David had eight wives, although he appears to have had children from other women as well:
- -1. Michal, the second daughter of King Saul
- -2. Ahinoam the Jezreelite
- -3. Abigail the Carmelite, previously wife of the evil Nabal
- -4. Maachah, daughter of Talmai, king of Geshur
- -5. Haggith
- -6. Abital
- -7. Eglah
- -8. Bathsheba, previously the wife of Uriah the Hittite
In his old age he took the beautiful Abishag into his bed for health reasons, "but the king knew her not (intimately)" (1 Kings 1:1-4).
Chronicles lists David's sons by various wives and concubines. In Hebron he had six sons (1 Chronicles 3:1-3):
- -2.1. Amnon, by Ahinoam
- -3.1. Daniel, by Abigail
- -4.1. Absalom, by Maachah
- -5.1 Adonijah, by Haggith
- -6.1 Shephatiah, by Abital
- -7.1 Ithream, by Eglah
By Bathsheba, his sons were:
- -8.1 Shammua
- -8.2 Shobab
- -8.3 Nathan
- -8.4 Solomon
His sons born in Jerusalem by other mothers included:
- x1 Ibhar
- x2 Elishua
- x3 Eliphelet
- x4 Nogah
- x5 Nepheg
- x6 Japhia
- x7 Elishama
- x8 Eliada
According to 2 Chronicles 11:18, another son was born to David who is not mentioned in any of the genealogies:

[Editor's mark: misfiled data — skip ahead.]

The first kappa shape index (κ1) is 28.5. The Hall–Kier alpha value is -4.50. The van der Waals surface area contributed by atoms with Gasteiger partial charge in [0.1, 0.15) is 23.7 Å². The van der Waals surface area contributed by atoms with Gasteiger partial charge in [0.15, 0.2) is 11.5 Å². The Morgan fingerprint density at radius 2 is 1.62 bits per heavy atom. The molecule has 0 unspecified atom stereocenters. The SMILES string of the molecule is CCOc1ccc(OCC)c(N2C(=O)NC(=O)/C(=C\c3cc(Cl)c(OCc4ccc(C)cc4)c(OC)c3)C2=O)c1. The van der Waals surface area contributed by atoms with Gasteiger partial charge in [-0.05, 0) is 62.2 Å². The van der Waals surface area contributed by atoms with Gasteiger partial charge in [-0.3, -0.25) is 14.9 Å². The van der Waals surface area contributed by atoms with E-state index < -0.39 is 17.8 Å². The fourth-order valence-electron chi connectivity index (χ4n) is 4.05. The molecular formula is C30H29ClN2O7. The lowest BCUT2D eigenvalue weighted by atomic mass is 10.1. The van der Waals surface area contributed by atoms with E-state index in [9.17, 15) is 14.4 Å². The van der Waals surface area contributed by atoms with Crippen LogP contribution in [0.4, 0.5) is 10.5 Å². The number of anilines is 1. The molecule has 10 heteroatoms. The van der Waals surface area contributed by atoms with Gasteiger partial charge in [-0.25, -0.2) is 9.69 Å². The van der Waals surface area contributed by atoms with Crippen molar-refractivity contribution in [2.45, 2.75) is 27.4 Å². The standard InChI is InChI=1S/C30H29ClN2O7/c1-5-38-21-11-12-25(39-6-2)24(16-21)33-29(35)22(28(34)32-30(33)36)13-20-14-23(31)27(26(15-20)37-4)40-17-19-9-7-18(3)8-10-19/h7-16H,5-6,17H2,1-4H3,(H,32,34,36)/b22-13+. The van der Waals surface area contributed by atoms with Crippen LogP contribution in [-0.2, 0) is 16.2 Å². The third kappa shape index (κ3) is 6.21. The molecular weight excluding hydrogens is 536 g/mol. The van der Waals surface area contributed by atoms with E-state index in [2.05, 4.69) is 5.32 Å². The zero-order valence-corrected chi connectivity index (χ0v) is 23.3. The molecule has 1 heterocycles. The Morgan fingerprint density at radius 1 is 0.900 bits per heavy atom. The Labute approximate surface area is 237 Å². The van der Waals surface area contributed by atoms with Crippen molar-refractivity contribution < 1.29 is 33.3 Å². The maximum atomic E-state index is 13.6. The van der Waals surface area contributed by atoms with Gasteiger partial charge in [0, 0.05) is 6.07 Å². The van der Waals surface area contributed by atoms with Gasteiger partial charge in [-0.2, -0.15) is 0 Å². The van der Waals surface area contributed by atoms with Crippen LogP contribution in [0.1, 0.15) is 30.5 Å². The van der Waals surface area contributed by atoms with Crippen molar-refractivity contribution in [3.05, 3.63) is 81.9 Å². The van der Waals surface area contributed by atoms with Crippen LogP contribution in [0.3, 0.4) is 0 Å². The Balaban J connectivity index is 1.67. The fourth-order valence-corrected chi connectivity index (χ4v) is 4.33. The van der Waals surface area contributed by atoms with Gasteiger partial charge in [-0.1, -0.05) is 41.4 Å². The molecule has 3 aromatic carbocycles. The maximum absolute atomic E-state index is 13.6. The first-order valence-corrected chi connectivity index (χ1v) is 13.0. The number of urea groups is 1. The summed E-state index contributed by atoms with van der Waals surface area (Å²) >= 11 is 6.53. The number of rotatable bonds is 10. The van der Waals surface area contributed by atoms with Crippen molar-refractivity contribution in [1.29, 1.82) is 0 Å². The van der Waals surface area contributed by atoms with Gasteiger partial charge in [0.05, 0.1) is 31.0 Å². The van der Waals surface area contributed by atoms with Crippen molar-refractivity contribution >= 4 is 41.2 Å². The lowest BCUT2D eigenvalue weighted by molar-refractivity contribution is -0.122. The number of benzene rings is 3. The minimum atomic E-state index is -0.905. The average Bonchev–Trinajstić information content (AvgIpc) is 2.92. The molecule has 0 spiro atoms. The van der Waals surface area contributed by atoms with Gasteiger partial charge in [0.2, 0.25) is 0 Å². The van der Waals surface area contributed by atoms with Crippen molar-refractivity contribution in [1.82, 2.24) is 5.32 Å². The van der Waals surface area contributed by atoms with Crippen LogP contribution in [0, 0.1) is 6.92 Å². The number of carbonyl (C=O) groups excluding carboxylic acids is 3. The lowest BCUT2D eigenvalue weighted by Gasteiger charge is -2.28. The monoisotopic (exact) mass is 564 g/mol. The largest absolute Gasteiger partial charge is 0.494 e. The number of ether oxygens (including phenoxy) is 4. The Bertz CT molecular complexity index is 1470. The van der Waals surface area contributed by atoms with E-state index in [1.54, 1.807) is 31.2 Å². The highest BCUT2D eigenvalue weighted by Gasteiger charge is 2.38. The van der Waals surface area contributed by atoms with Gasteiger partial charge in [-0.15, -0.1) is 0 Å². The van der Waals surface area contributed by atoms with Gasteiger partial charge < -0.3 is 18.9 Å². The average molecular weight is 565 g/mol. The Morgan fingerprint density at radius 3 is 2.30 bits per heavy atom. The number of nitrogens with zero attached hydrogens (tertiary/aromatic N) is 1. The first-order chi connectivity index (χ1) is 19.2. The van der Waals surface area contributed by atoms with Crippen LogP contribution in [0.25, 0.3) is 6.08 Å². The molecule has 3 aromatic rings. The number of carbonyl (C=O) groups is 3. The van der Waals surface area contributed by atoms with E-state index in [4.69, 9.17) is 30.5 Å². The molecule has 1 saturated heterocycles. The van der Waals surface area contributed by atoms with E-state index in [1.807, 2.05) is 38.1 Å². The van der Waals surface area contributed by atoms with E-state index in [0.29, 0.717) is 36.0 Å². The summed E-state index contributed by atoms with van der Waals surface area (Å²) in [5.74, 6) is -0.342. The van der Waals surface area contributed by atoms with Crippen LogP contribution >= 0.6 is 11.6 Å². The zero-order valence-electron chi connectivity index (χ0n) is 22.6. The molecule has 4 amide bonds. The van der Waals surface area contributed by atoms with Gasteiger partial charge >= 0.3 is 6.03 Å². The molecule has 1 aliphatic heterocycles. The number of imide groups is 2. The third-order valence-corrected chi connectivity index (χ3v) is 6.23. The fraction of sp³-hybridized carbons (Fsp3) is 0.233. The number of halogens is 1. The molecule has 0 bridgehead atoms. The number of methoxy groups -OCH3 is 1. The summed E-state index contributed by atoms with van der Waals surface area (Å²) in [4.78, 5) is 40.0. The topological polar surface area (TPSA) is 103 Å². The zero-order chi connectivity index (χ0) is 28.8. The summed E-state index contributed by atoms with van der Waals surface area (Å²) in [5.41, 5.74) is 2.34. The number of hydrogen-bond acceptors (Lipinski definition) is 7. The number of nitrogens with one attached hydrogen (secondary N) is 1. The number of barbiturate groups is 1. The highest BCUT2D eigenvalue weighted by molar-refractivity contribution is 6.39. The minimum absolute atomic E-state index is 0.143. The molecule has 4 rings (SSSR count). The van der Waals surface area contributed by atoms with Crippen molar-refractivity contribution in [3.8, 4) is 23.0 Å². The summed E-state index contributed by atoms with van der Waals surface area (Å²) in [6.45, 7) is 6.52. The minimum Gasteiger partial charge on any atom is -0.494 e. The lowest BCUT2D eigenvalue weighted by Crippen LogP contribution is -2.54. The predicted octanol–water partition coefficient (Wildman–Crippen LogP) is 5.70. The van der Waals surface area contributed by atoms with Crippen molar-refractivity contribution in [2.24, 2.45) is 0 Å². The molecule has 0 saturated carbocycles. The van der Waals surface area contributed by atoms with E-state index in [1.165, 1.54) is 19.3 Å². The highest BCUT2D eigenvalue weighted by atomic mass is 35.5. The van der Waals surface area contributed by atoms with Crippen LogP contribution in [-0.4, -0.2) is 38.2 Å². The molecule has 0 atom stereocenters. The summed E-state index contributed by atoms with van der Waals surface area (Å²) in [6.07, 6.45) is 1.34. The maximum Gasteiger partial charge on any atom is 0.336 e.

- x9 Jerimoth
And according to 2 Samuel 9 David adopts Johnathan's son
- x10 Mephibosheth as his own.
David also had at least one daughter,
- -4.2 Tamar, progeny of David and Maachah and the full sister of Absalom, who is later raped by her brother Amnon, leading to Amnon's death.
This shepherd, musician, poet, soldier, statesman, prophet, and king stands out in the Hebrew Scriptures in great prominence. Here was a fierce fighter on the battlefield who showed endurance under hardships, a leader and commander strong and unwavering in courage, yet humble enough to acknowledge his mistakes and repent of his gross sins, a man capable of tender compassion and mercy, a lover of truth and righteousness, and above all, one with implicit trust and confidence in his God Jehovah.
David, a descendant of Boaz and Ruth, had an ancestry running back through Perez to Judah. (Ru 4:18-22; Mt 1:3-6) This youngest of Jesse’s eight sons also had two sisters or half sisters. (1Sa 16:10, 11; 17:12; 1Ch 2:16) One of David’s brothers evidently died without having children and was thus dropped from later genealogical records. (1Ch 2:13-16) The name of David’s mother is not given. Some have suggested that Nahash was his mother, but it is more probable that Nahash was the father of David’s half sisters.—2Sa 17:25; see NAHASH No. 2.